Friday, March 22, 2013

My Joy (Schastye moe)

MY JOY (Schastye moe)            B                                          
Ukraine  Germany  France  Netherlands  (127 mi)  2010  ‘Scope  d:  Sergei Loznitsa

What starts out with huge amounts of style and promise, where Loznitsa envisions a Russian SÁTÁNTANGÓ (1994) after the cinematic style of Béla Tarr, creating a lengthy road movie told in extended segments of real time, but it’s a film that does not have the humor, depth, or complexity of Tarr’s original, and cannot sustain its initial artistic heights.  It’s also worth noting that while the composition of many of the shots is breathtaking, the use of a digital camera limits one’s appreciation for the subject, as it simply doesn’t have the depth of image and feels even more flattened out over time.  The narrative itself is a little puzzling, as characters can get lost in the storyline, but in this film, the overall mood is paramount to character.  The story itself isn’t nearly as important as the way that it’s told, in long takes with near documentary precision and with no musical score. 

Russia’s open road is fraught with potential dangers, creating a bleak underbelly of criminality lurking behind every hardened face, including the faces of children, where young teenage girls parade in front of cars and trucks that are stopped due to a truck overturning up ahead and offer their sexual services. When one truck driver Georgy (Viktor Nemets) befriends one of the girls, eventually asking for alternate directions out of the area, she turns on him in a wrath of fury, offended that he didn’t take her sexual offer seriously, as this is indeed how she makes her underage living.  Georgy ends up walking through the village streets and through a crowd, where the camera pans up into the faces of villagers, none of whom look happy or relaxed, as people of all ages seem to have that dead look in their eyes, but the camera moves and explores, finding an object of interest and becomes fixated on that subject for awhile until it moves out of sight.  Later the truck’s headlights are seen in the blackness of the night, moving in what appears to be circles in the middle of a forest until it comes to rest with the motor stopped.  Two men in the night hear the sounds and converge towards it, where human kindness is seen as a sign of weakness and an opportunity that presents itself on this road that suddenly goes nowhere.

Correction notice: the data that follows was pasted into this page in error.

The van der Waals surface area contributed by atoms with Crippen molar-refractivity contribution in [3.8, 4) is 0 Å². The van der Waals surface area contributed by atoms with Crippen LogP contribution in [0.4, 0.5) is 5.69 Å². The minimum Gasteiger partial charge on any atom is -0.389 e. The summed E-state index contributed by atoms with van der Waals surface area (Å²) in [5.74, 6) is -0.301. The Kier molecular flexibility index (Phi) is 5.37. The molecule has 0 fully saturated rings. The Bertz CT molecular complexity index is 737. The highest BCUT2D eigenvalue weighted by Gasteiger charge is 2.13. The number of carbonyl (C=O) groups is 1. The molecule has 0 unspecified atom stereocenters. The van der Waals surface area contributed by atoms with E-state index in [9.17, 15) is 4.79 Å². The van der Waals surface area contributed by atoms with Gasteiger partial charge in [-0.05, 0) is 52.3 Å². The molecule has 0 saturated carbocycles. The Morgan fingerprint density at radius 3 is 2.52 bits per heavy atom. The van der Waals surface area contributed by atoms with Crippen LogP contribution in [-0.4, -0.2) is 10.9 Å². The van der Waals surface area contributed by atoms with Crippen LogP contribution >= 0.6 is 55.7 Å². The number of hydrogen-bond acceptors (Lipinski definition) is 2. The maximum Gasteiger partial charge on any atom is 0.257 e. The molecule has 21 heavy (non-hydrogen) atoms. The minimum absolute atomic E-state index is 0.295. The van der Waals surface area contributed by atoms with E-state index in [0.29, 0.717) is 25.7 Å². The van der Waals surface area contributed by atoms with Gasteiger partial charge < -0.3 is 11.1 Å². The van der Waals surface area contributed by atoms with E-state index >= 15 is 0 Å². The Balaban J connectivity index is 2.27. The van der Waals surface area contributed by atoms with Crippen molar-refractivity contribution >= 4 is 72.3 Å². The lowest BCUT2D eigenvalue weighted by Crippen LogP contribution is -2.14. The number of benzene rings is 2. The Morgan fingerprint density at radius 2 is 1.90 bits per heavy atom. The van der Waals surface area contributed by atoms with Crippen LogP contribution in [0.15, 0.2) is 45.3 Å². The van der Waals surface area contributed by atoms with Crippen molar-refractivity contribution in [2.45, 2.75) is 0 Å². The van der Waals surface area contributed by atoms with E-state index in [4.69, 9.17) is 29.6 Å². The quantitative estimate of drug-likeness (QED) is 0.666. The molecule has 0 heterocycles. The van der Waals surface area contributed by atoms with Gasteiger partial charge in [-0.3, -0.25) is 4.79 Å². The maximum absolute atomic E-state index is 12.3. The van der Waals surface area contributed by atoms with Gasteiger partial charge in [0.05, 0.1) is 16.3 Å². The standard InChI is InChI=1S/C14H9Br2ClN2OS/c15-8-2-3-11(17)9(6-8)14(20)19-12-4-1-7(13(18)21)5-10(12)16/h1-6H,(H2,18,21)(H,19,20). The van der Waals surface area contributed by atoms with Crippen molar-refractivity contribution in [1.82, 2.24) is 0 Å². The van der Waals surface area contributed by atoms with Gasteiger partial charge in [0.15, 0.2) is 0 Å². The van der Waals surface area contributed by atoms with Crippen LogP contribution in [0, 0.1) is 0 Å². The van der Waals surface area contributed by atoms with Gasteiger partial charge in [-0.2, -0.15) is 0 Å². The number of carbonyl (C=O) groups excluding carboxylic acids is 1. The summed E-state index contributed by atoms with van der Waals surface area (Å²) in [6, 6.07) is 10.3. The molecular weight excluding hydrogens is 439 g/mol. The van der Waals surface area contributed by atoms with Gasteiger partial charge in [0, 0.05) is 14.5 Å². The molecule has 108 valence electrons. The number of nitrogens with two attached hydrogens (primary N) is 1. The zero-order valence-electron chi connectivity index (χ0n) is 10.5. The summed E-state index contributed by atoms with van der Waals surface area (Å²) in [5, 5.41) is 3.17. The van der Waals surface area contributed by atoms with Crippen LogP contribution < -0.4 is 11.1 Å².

Occasionally the film introduces a character who opens the floodgates to a flashback, where time jumps backwards, creating a journey into a seemingly timeless exploration of memory and our knowledge of certain familiar landmarks, where the same house is seen inhabited by different sets of people over time, all lending itself to a differing perception of history, while also creating memory gaps that not everyone may be familiar with.  The viewer is given knowledge that the characters onscreen may not have, as we’ve witnessed certain incidents that took place in a different time.  This seamless movement back and forth in time is barely discernable, but the audience is fed new characters which bring us up to date on the changing times, just as brutal and horrific as the olden times.  While the specifics aren’t that important, what remains imprinted into the viewer’s minds is the vision of a nightmarish hell on earth where no one can be trusted, where scoundrels move into positions of authority, and where the landscape moves ever darker into a lawless, apocalyptic nightmare, where only the briefest hint of light protects humans from gradually creeping back into the dark ages.

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